Oil slick

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<div class="definition"><div class="short_definition">A layer of oil on the water surface, usually as a result of an accidental or deliberate spill  of crude oil or other petroleum product.</div><br/> <div class="paragraph">The thickness of an oil slick can range from a few molecules thick up to many millimeters.  Thin oil slicks appear as a &ldquo;blue sheen&rdquo;, due to optical [[interference]] effects. Even when very thin,  slicks cause significant [[damping]] of centimeter-scale surface waves and thus appear as low-backscatter  regions in airborne or satellite radar images. After spillage, oil slicks spread by the effects of the  winds, tides, [[gravity]], [[surface tension]], and [[ocean current]] shear and [[turbulence]]. They eventually  disperse by [[evaporation]], dissolution, and downmixing by breaking waves. Wave action can also  lead to the formation of oil-in-water emulsions.</div><br/> </div>
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<div class="definition"><div class="short_definition">A layer of oil on the water surface, usually as a result of an accidental or deliberate spill  of crude oil or other petroleum product.</div><br/> <div class="paragraph">The thickness of an oil slick can range from a few molecules thick up to many millimeters.  Thin oil slicks appear as a "blue sheen", due to optical [[interference]] effects. Even when very thin,  slicks cause significant [[damping]] of centimeter-scale surface waves and thus appear as low-backscatter  regions in airborne or satellite radar images. After spillage, oil slicks spread by the effects of the  winds, tides, [[gravity]], [[surface tension]], and [[ocean current]] shear and [[turbulence]]. They eventually  disperse by [[evaporation]], dissolution, and downmixing by breaking waves. Wave action can also  lead to the formation of oil-in-water emulsions.</div><br/> </div>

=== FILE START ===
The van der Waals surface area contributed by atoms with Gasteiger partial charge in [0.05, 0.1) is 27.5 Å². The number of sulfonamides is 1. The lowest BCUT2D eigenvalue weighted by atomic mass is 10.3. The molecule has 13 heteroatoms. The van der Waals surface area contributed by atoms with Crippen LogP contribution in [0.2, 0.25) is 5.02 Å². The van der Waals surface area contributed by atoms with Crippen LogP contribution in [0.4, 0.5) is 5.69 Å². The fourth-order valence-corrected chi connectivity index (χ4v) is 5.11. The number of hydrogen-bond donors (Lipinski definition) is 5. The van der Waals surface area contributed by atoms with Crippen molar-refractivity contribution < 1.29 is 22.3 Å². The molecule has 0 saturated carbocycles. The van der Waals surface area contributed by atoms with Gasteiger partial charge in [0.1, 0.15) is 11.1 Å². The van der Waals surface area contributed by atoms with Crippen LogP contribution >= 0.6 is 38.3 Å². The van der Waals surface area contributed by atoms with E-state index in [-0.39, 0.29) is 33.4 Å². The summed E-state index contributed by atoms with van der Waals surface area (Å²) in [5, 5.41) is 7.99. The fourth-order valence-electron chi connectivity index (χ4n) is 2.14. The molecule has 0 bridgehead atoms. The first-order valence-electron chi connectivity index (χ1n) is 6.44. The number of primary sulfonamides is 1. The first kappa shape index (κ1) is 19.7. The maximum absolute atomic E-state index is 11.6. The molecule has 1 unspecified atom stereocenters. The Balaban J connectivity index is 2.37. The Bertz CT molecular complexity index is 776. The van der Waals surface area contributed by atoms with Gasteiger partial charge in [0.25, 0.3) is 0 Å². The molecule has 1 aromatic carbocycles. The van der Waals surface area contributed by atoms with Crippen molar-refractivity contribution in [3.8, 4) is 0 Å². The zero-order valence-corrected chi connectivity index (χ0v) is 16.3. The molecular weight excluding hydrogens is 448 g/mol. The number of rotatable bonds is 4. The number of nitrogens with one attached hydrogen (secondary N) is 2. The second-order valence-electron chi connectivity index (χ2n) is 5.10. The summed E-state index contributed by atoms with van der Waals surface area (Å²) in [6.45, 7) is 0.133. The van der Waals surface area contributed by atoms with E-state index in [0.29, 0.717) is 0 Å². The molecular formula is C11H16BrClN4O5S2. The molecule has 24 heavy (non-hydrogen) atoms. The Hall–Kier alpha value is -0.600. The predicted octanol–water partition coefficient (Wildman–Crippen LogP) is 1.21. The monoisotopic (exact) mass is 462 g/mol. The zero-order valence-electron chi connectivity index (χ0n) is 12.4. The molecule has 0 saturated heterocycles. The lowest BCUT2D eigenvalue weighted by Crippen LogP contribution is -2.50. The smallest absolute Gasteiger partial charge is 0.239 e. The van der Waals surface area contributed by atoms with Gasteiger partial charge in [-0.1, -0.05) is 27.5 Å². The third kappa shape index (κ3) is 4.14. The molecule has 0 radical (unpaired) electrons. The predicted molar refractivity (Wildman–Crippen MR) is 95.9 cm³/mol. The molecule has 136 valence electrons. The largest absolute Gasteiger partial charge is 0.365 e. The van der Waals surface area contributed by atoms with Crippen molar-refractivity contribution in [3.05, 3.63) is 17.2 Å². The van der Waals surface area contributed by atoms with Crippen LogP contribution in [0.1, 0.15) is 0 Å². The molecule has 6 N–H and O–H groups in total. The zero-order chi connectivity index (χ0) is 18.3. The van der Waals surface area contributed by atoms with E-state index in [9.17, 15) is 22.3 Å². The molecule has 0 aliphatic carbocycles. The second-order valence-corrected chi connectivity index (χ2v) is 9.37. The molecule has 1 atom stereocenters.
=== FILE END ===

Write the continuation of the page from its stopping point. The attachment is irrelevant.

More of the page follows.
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Latest revision as of 17:47, 20 February 2012


[edit] oil slick

A layer of oil on the water surface, usually as a result of an accidental or deliberate spill of crude oil or other petroleum product.

The thickness of an oil slick can range from a few molecules thick up to many millimeters. Thin oil slicks appear as a "blue sheen", due to optical interference effects. Even when very thin, slicks cause significant damping of centimeter-scale surface waves and thus appear as low-backscatter regions in airborne or satellite radar images. After spillage, oil slicks spread by the effects of the winds, tides, gravity, surface tension, and ocean current shear and turbulence. They eventually disperse by evaporation, dissolution, and downmixing by breaking waves. Wave action can also lead to the formation of oil-in-water emulsions.

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